Handling Special Occasions

molding cookie dough for christmas

“I ask you to try to understand that time or season does not change the pain. I want to smile at life and enjoy the Holiday cheer, but sometimes I just need the space to shed some tears.”

Holidays conjure up a myriad of memories and emotions for each of us, but when you’re going through a painful time of grief and loss, the holidays can be especially challenging. It is important to remember:

  1. Surrender your expectations- We create (or at least add to) a great deal of stress by holding onto unrealistic expectations for ourselves, our loved ones, and our holiday plans. We’re often bound by tradition and guilt-ridden if we suddenly don’t feel up to participating in the way we normally do. We pressure ourselves to make everything perfect. Breathe a big sigh of relief and give yourself a pass this year! Stay true to the things that you genuinely want to do – and be okay with scaling back for your own well-being and peace of mind this year. Next year, you’re free to reevaluate and adjust. Stay open and flexible. And promise to treat yourself gently.
  2. Pare down and simplify- Simple can be just the recipe for a peaceful, pleasant holiday season. Sometimes the things we hold onto tightly are not the things that truly make a difference. Get down to basics! What matters most is people – and the precious time you share with folks you love. Overzealous decorating, cooking, shopping, and running yourself ragged are not the things that matter most. Pare down your to-do list. For this year, only keep the most important, treasured items on your list. Forget the rest. And don’t feel guilty about it!
  3. Seize moments of quiet and solitude- Take little ‘time-outs’ when you begin to feel overwhelmed. Step away for a few minutes, get quiet, fix something warm to drink, and breathe deeply. Clear your mind and refocus. Take a moment to get your mind off the chaos around and within you. Listen to peaceful music, read a comforting passage, picture a tranquil scene in your mind, look at a favorite photo that makes you smile – whatever settles you down. And then get back to whatever you were doing.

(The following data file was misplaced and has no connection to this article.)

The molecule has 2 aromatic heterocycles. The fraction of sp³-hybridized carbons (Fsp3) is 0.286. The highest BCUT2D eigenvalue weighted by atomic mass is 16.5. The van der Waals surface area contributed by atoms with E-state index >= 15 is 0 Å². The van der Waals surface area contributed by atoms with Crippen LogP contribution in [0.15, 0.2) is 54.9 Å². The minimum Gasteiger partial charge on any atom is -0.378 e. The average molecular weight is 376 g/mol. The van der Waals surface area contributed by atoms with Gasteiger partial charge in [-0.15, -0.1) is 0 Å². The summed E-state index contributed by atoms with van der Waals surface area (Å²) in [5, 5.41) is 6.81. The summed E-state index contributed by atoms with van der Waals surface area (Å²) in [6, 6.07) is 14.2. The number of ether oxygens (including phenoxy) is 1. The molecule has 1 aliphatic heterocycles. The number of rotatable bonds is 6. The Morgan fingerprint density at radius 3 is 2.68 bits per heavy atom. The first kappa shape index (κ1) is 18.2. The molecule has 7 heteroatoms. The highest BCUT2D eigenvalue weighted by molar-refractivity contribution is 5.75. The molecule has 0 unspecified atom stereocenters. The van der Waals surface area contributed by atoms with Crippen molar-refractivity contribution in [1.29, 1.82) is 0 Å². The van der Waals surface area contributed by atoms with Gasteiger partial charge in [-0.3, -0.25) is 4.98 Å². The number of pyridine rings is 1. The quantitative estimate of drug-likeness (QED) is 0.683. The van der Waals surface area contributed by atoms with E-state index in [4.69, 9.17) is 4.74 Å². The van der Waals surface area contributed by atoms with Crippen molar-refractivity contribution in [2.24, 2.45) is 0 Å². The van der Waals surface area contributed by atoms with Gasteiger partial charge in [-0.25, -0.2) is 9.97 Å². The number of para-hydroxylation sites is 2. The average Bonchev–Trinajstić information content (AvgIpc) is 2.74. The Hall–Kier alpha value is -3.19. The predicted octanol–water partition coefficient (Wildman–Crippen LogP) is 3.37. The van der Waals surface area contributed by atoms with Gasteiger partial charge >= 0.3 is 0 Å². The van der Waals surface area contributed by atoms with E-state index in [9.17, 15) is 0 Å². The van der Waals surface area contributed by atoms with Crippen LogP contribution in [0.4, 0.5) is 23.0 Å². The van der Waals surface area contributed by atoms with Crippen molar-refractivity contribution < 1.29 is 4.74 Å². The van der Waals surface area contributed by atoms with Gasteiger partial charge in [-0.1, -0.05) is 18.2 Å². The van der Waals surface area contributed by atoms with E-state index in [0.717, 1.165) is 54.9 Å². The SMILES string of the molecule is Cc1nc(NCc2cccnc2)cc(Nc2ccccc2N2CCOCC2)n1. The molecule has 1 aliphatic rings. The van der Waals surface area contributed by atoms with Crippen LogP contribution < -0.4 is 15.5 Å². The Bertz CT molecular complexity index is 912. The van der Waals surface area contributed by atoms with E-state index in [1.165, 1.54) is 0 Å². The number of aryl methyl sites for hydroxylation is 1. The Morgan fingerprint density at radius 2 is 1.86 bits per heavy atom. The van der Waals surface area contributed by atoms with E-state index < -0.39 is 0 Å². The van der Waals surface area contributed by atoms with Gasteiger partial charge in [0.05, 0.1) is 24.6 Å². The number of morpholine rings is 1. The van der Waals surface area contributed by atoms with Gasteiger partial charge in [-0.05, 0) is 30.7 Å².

Here are a few thoughts and questions that can help you prepare yourself. Ask others who are a little farther along in their grief journey what may or may not have helped them. Remember everyone is different, but getting some ideas from others who have gone through the holidays can be helpful.

  1. What are some ways to remember and include your baby?
  2. How can you make time for yourself?
  3. Give yourself the permission to say no. 
  4. Change some traditions. What are some new possibilities?
  5. Do something for others, random acts of kindness or service can be very healing.
  6. Express your feelings. Know that you do not have to always be ok. It is important to let others know how you are doing or if you are unable to do something. 

For many people, grief during the holidays is an oxymoron. Holidays are supposed to be happy, fun, joyful, overflowing with bonds of love. Grief casts a painful, somber, dark shadow over the holidays, shrouding the happy memories of past celebrations. We grieve because we loved. We formed an intense attachment to another person. We became vulnerable, letting the other person deep into our life in intimate ways. Attachments, connections, once the glue that held our life together, have now been broken by death. We yearn to have our loved one close to us again. Be gentle with yourself as you navigate these foreign waters. 

“Someone is Missing this Christmas”

Let this be a loving reminder,

 that someone is missing today.

Someone our hearts still hold onto,

as we travel along life’s way.

Someone who made life so special, 

for all those who gather here. 

Someone who won’t be forgotten, 

but cherished from year to year.

Now as we pause to remember,

 let us all fondly recall.

How dearly each of us loved them 

and oh… how they loved us all!!

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